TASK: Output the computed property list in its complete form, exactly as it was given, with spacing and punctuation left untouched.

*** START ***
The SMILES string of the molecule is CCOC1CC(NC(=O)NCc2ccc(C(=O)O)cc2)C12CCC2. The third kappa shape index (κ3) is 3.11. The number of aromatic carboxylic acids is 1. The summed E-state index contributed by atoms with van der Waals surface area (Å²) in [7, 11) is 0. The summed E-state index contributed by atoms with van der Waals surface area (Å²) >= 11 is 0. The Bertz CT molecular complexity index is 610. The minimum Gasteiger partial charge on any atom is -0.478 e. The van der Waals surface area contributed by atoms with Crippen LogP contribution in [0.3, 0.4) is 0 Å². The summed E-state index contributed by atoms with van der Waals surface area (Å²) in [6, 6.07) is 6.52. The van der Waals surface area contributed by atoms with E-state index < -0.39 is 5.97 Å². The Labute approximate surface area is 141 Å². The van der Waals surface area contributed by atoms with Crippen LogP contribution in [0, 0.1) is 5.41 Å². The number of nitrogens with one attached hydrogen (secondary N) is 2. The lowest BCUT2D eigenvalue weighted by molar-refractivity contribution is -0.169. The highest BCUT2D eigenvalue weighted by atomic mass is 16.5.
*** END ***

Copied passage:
The SMILES string of the molecule is CCOC1CC(NC(=O)NCc2ccc(C(=O)O)cc2)C12CCC2. The third kappa shape index (κ3) is 3.11. The number of aromatic carboxylic acids is 1. The summed E-state index contributed by atoms with van der Waals surface area (Å²) in [7, 11) is 0. The summed E-state index contributed by atoms with van der Waals surface area (Å²) >= 11 is 0. The Bertz CT molecular complexity index is 610. The minimum Gasteiger partial charge on any atom is -0.478 e. The van der Waals surface area contributed by atoms with Crippen LogP contribution in [0.3, 0.4) is 0 Å². The summed E-state index contributed by atoms with van der Waals surface area (Å²) in [6, 6.07) is 6.52. The van der Waals surface area contributed by atoms with E-state index < -0.39 is 5.97 Å². The Labute approximate surface area is 141 Å². The van der Waals surface area contributed by atoms with Crippen LogP contribution in [0, 0.1) is 5.41 Å². The number of nitrogens with one attached hydrogen (secondary N) is 2. The lowest BCUT2D eigenvalue weighted by molar-refractivity contribution is -0.169. The highest BCUT2D eigenvalue weighted by atomic mass is 16.5.